''We can find no evidence in the record of the sort of 'substantial disruption' of a school activity or a threatened harm to the rights of others that might justify the school's action,'' Breyer wrote. ''Rather, the record shows that discussion of the matter took, at most, 5 to 10 minutes of an Algebra class 'for just a couple of days' and that some members of the cheerleading team were 'upset' about the content of [Levy's] Snapchats.''
The court explicitly declined to issue ''a broad, highly general rule'' or bright-line test, but Breyer said it would be dangerous to give schools unfettered permission to police student speech both on and off campus.
''Courts must be more skeptical of a school's efforts to regulate off-campus speech, for doing so may mean the student cannot engage in that kind of speech at all. When it comes to political or religious speech that occurs outside school or a school program or activity, the school will have a heavy burden to justify intervention,'' Breyer added.
With some liberals wary that overly broad speech protections could allow for intimidation of students who are members of racial minorities, or LGBTQ, Breyer suggested that educators can take action against some off-campus speech.
The Bill Clinton appointee included on that list: ''serious or severe bullying or harassment targeting particular individuals; threats aimed at teachers or other students; the failure to follow rules concerning lessons, the writing of papers, the use of computers, or participation in other online school activities; and breaches of school security devices, including material maintained within school computers.''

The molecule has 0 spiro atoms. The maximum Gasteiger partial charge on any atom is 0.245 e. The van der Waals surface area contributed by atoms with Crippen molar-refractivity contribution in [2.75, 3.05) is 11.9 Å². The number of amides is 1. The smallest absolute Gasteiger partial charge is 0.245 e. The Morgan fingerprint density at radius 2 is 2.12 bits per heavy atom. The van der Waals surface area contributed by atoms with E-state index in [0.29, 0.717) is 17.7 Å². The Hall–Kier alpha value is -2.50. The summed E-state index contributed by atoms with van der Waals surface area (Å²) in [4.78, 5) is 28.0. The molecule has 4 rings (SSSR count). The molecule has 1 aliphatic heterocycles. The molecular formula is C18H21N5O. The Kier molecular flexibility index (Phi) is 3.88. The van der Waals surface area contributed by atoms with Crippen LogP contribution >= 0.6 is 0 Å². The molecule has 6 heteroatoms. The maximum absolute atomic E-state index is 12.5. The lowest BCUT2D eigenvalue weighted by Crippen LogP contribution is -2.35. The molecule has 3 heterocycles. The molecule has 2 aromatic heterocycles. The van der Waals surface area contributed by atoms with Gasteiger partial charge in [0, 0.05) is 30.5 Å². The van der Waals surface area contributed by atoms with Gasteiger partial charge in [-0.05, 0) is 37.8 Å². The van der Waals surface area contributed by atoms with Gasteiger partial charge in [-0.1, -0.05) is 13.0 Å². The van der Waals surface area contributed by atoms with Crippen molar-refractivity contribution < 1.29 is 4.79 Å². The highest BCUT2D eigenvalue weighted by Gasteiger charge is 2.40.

Justice Clarence Thomas was the sole dissenter. He argued that Breyer's opinion ignored precedent and was too vague to provide guidance for future cases.
''The Court's foundation is untethered from anything stable, and courts (and schools) will almost certainly be at a loss as to what exactly the Court's opinion today means,'' Thomas warned.
During oral arguments in April, Justice Brett Kavanaugh '-- an ardent sports fan and longtime girls' basketball coach '-- sounded anguished about the school's decision to kick Levy out of cheerleading for a year over a fleeting outburst. He said it is hard to overestimate the significance to a youngster of not making a varsity team.
''It's so important to their lives,'' Kavanaugh said. ''Coaches sweat the cuts, and it guts coaches to have to cut kids who are on the bubble. '... A year suspension just seems excessive to me.''
However, Thomas' dissent Wednesday suggested that the justices' view that the school overreacted colored the court's judgment.
''The discipline here '-- a 1-year suspension from the team '-- may strike some as disproportionate,'' the George H.W. Bush appointee wrote. ''But that does not matter for our purposes.''
''Disproportionate discipline 'can be challenged by parents in the political process,''' Thomas added. ''But the majority and the parties provide no textual or historical evidence to suggest that federal courts generally can police the proportionality of school disciplinary decisions in the name of the First Amendment.''
While all the justices but Thomas joined Breyer's opinion, Justice Samuel Alito wrote a concurring opinion that Justice Neil Gorsuch joined.
Alito's opinion repeatedly inveighed against granting schools permission to impose a ''heckler's veto,'' by invoking the hurt feelings of other students to justify punishing speech on or off campus.